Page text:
We would connect through smiles and short phrases, yes or no questions, but more often than not, their minds were in another place. Some patients would repeat the details of the same event, over and over, with varying levels of detail each time.

Others would revert to a child-like state, wondering about their parents, about school, and about family and friends they hadn't seen in a long time.

I often wondered why their minds chose to wander to a certain event or time period and leave them stranded there before the end of their life. Was an emotionally salient event reinforcing itself in their memories?

Was their subconscious trying to reconnect with people from their past? All I could do was agree and follow their lead because the last thing I wanted to do was break their pleasant memory.

I felt honored to be able to spend time with them, but I couldn't shake the feeling that I was intruding on their final moments, moments that might be better spent with family and loved ones. I didn't know them in their life, so I wondered how they benefited from my presence in their death.

However, after learning that several of the patients I visited didn't have anyone to come to see them, I began to cherish every moment spent, whether it was in laughter or in tears. Several of the patients never remembered me. Each week, I was a new person, and each week they had a different variation of the same story that they needed to tell me.

In a way, it might have made it easier to start fresh every week rather than to grow attached to a person they would soon leave.

Usually, the stories were light-hearted.

They were reliving a memory or experiencing life again as if it were the first time, but as the end draws nearer, a drastic shift in mood and demeanor is evident.

A patient who was once friendly and jolly can quickly become quiet, reflective, and despondent. I've seen patients break down and cry, not because of their current situation, but because they were mourning old ones. These times taught me a lot about how to be just what that person needs towards the end of their life.

I didn't need to understand why they were upset or what they wanted to say.

The somber tone and tired eyes let me know that what they had to say was important and worth hearing. What mattered most is that someone who cared was there to hear it.

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My First College Gal Pal Road Trip Was Amazing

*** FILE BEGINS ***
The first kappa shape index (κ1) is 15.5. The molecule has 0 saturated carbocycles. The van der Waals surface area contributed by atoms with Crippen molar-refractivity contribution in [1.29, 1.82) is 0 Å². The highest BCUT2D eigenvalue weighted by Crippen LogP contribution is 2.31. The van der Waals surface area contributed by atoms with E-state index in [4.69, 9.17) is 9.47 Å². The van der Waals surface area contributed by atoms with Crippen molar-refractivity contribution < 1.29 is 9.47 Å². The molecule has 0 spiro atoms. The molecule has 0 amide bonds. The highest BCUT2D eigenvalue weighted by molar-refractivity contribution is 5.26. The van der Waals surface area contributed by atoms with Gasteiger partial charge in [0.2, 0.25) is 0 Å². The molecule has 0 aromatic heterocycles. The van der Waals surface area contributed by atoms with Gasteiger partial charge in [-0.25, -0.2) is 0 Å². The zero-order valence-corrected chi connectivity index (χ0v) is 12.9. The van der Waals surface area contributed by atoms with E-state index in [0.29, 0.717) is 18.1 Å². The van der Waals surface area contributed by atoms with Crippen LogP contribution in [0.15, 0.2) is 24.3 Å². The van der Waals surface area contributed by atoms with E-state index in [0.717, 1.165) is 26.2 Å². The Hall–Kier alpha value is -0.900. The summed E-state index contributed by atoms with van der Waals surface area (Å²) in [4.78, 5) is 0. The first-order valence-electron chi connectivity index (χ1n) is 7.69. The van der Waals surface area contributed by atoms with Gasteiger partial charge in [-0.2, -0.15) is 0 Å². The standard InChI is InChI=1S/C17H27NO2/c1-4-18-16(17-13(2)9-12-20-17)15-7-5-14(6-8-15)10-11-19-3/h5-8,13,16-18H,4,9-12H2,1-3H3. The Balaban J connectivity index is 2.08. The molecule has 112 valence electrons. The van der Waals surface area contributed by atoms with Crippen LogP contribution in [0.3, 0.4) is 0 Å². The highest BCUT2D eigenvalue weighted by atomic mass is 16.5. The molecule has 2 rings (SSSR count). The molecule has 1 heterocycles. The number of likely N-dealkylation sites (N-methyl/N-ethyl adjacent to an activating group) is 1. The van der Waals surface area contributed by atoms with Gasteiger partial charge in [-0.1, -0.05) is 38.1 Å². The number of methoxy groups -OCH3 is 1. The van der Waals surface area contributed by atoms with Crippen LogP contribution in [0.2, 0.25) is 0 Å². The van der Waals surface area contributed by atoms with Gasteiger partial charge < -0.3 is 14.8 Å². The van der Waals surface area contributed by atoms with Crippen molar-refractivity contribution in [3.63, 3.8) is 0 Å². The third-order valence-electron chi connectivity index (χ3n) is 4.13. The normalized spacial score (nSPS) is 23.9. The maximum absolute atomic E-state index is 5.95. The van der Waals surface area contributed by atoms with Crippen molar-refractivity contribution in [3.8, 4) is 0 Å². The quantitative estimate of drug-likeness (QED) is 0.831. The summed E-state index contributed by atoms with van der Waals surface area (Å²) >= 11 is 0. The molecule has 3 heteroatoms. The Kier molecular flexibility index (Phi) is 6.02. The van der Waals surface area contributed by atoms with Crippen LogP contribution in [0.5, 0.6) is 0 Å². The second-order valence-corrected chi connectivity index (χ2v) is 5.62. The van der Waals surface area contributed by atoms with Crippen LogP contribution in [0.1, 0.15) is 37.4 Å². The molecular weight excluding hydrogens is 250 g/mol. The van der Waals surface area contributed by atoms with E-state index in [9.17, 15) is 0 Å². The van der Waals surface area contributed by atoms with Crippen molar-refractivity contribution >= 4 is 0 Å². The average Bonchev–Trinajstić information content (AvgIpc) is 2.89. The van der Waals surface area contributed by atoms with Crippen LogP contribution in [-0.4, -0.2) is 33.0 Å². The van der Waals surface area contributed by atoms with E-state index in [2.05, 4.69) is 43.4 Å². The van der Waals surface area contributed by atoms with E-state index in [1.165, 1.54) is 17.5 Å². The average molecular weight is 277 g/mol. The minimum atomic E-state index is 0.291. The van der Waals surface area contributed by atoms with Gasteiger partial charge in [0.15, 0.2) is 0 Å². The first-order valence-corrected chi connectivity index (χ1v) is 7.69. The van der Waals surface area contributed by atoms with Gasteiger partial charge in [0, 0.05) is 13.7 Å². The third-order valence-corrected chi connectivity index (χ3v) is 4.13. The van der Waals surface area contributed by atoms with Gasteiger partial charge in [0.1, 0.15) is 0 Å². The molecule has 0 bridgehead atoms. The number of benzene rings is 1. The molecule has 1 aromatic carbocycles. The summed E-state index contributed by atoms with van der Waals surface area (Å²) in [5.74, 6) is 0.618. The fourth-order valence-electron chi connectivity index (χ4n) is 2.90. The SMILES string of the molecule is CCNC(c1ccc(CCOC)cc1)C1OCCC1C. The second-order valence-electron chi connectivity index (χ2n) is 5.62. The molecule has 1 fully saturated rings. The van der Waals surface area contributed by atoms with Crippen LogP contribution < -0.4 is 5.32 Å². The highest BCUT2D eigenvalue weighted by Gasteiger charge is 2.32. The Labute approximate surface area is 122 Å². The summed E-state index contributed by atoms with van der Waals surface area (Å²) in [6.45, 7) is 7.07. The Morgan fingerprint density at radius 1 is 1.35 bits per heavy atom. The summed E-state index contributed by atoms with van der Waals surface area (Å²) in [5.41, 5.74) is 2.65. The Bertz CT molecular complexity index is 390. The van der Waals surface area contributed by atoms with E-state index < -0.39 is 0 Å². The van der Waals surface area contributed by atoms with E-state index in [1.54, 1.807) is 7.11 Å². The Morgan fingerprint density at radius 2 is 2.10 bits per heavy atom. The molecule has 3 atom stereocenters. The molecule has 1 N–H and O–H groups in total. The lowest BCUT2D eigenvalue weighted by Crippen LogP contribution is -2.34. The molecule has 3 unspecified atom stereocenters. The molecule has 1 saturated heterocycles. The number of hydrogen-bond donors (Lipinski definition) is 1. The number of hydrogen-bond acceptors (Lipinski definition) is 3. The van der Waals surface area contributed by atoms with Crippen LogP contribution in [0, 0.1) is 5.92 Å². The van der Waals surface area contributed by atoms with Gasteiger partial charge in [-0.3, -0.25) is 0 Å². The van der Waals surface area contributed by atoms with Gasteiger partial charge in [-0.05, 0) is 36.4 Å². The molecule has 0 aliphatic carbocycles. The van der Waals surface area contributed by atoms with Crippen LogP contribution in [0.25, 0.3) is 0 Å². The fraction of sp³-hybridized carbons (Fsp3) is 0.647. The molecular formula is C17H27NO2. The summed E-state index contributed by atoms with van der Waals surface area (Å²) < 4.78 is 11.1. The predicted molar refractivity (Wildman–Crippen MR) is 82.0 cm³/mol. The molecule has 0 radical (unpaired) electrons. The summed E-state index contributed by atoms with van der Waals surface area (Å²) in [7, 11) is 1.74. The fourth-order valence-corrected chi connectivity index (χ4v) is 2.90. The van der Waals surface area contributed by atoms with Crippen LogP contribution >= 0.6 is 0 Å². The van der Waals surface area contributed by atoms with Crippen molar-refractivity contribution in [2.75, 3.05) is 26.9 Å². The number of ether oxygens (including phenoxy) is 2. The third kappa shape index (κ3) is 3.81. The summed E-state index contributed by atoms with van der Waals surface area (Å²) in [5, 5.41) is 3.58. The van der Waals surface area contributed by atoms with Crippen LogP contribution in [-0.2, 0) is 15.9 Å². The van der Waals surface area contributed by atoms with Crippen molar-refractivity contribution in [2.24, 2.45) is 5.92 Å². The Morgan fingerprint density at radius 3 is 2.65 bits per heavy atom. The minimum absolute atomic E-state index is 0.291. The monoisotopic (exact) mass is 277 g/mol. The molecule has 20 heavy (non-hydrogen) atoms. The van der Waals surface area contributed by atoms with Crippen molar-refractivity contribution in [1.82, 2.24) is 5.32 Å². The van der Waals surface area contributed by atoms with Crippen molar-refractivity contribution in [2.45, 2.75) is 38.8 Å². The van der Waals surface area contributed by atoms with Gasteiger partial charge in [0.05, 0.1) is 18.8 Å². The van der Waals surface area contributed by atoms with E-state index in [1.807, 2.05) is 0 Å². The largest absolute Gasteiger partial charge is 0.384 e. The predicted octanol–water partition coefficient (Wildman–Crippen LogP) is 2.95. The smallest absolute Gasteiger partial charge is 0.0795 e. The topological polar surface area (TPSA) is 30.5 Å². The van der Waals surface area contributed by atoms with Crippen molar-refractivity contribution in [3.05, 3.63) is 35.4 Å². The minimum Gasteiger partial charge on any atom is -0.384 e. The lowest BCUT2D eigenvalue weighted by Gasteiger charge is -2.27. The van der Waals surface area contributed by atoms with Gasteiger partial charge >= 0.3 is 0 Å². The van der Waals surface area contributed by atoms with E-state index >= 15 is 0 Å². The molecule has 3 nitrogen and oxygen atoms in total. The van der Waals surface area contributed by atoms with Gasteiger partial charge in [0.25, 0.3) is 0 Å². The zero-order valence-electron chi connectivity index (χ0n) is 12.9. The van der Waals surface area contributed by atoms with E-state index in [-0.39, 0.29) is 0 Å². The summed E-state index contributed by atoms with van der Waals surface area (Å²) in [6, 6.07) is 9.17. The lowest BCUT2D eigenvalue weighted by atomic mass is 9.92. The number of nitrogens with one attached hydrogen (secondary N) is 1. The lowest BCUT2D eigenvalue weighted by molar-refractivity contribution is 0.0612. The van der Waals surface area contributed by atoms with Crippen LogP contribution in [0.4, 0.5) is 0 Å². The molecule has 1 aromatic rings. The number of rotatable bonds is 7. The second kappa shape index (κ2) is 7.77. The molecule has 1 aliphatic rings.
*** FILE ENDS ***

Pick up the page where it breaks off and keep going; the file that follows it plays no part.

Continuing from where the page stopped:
Every girl should have one good girls trip.


In some way or another, everybody has a list of things they want to do in their lives before it's all over. After all, we're human. There's adventure to be had in every life. One thing I have always wanted to do before I grew too old and grey was go on a road trip with my gal pals to the beach. A couple weeks ago, I achieved this memorable milestone, and it allowed me to open up to new surroundings and experiences.

On this trip, I went with two of my friends from college, Kait and Lindsey, to visit my roommate Elizabeth in Virginia Beach. This was pretty big for Lindsey and I because neither of us had been to Virginia Beach before. Thankfully Elizabeth and Kait knew their way around the city, so we never got lost on our way to and fro.

Like most vacations, my favorite parts probably took place at the beach. I'm always at utter peace stomping through mushy sand or leaning down to splash the salty water that tries to knock my short self over. We took pictures and did something us college girls rarely have time to do especially in school: Relax.

The four of us did not live up to the crazed stereotype of girl trips in movies. Although I finally got a chance to sing along to Taylor Swift in a car ride with my friends, so that's always a plus. We played "Top Golf" one day, and by some miracle, I actually won the second game by a fair amount after much humiliation in the first one. We visited some of Elizabeth's family, and I finally got to meet her giant dog Apollo (I call him 'Wolf Dog'). Everyday was another chance to ask with enthusiasm: "So what are we doing today?"

Our trip wasn't like the movies where we all cried or confessed our deepest darkest secrets. Everything the four of us shared was laughter and this calm feeling of being at home, in the chaotic peace of each other's company. We understand each other a little better due to finally seeing what we're like outside of Longwood University. After this, all I can say is that we're most definitely planning the next one!